Iterating forward is simple:

unsigned count = 10;
// Forward: 0, 1, 2, 3, 4, 5, 6, 7, 8, 9
for(unsigned i = 0; i < count; ++i)
    printf("%d ", i);

Iterating backward is equally simple and looks similar, if you use signed integers:

// Backward: 9, 8, 7, 6, 5, 4, 3, 2, 1, 0
// Using signed integer
for(int i = count - 1; i >= 0; --i)
    printf("%d ", i);

Same code cannot be used with unsigned integers, because it creates infinite loop, as unsigned number is always >= 0 and just wraps around to maximum value 0xFFFFFFFF:

// WRONG: Inifinte loop, unsigned int wraps around and is always >= 0.
for(unsigned i = count - 1; i >= 0; --i)
    printf("%d ", i);

Changing condition to i > 0 is also invalid, because then loop is not executed for i == 0:

// WRONG: Not executed for i == 0.
for(unsigned i = count - 1; i > 0; --i)
    printf("%d ", i);

Here comes a bunch of possible valid solutions. My favourite is following for loop:

for(unsigned i = count; i--; )
    printf("%d ", i);

Following while loop does same thing. Some people say that it looks more clear. I don't think so, while I believe the for loop is better because it creates local scope for variable i, while the following code does not:

unsigned i = count;
    printf("%d ", i);

Another way of implementing exactly same logic is to write the condition like this. It may look like C++ had the "goes to zero" arrow operator -->, but it is actually just (i-- > 0) :)

unsigned i = count;
while(i --> 0)
    printf("%d ", i);

Another possible solution of loop condition (a one that does not use the postdecrementation operator) is to compare i with maximum integer value. One disadvantage of it is that you have to carefully match the value of the max constant with type of your iterator - whether it is unsigned int, unsigned short etc.

for(unsigned i = count - 1; i != UINT_MAX; --i)
    printf("%d ", i);

Another way of doing this, without using maximum value, is:

for(unsigned i = count - 1; i < count; --i)
    printf("%d ", i);

Finally there are solutions possible that introduce second iterator:

// Option 1 using second iterator:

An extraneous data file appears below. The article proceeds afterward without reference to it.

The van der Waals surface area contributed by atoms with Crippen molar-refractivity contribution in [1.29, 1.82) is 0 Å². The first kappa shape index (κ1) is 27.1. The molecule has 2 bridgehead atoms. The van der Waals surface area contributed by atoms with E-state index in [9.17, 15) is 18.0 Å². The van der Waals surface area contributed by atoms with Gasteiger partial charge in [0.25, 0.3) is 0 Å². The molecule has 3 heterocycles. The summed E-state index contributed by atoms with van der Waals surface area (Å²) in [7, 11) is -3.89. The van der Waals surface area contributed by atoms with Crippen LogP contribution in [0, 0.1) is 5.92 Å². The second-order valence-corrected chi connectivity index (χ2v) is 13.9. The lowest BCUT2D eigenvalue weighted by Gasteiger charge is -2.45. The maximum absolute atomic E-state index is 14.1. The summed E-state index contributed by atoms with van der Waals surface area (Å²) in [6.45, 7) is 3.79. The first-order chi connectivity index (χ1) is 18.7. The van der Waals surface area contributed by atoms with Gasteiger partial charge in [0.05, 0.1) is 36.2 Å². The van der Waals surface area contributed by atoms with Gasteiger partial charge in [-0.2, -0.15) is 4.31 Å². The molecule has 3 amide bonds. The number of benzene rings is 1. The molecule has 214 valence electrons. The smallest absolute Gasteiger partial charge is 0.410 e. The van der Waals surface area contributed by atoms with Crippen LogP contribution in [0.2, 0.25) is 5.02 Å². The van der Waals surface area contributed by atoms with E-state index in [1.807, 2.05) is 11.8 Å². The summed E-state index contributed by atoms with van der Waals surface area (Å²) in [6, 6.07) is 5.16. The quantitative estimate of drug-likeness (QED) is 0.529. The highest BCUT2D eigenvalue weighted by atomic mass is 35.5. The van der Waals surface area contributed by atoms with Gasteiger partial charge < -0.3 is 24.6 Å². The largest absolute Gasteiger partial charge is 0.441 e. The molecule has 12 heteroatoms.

// i goes 0...9, j is inverted i.
for(unsigned i = 0; i < count; ++i)
    unsigned j = count - i - 1;
    printf("%d ", j);

// Option 2 using second iterator:
// i goes 10...1, j is decramented i.
for(unsigned i = count; i > 0; --i)
    unsigned j = i - 1;
    printf("%d ", j);

Which is your favorite loop? Please leave a comment :)

Comments (2) | Tags: algorithms c++ | Author: Adam Sawicki | Share

Feb 2012

Algorithms for Managing Tree Structure

What are the ways of storing a tree data structure in memory? I mean a tree with arbitrary number of child nodes. Probably first thing that comes to our minds - as high level programmers - is to dynamically allocate each node as object of some class that would store its data and a collection of pointers to its children. Opposite approach would be to store all nodes in some array - a continuous piece of memory, where each node would refer to other nodes by index or something. Third approach - something in between in terms of sophistication, as well as efficiency - is to have dynamically allocated nodes, but not to store a collection of all child nodes. It is a good idea to employ kind of linked list here. I'd like to describe such data structure and basic algorithms for manipulating it.

The idea is that each node stores - besides its data - 5 pointers (possibly null) to some other nodes: parent, previous sibling, next sibling, first child and last child. It could be seen as equivalent to doubly linked list. It has much more pointers that is needed to be able to traverse whole tree, but thanks to this you can traverse such tree in any order, as well as insert and remove nodes at any point, with best possible time complexity. A node with Parent == null is considered a tree root. Here is a picture of a single node and example tree:

Read full entry > | Comments (4) | Tags: algorithms .net | Author: Adam Sawicki | Share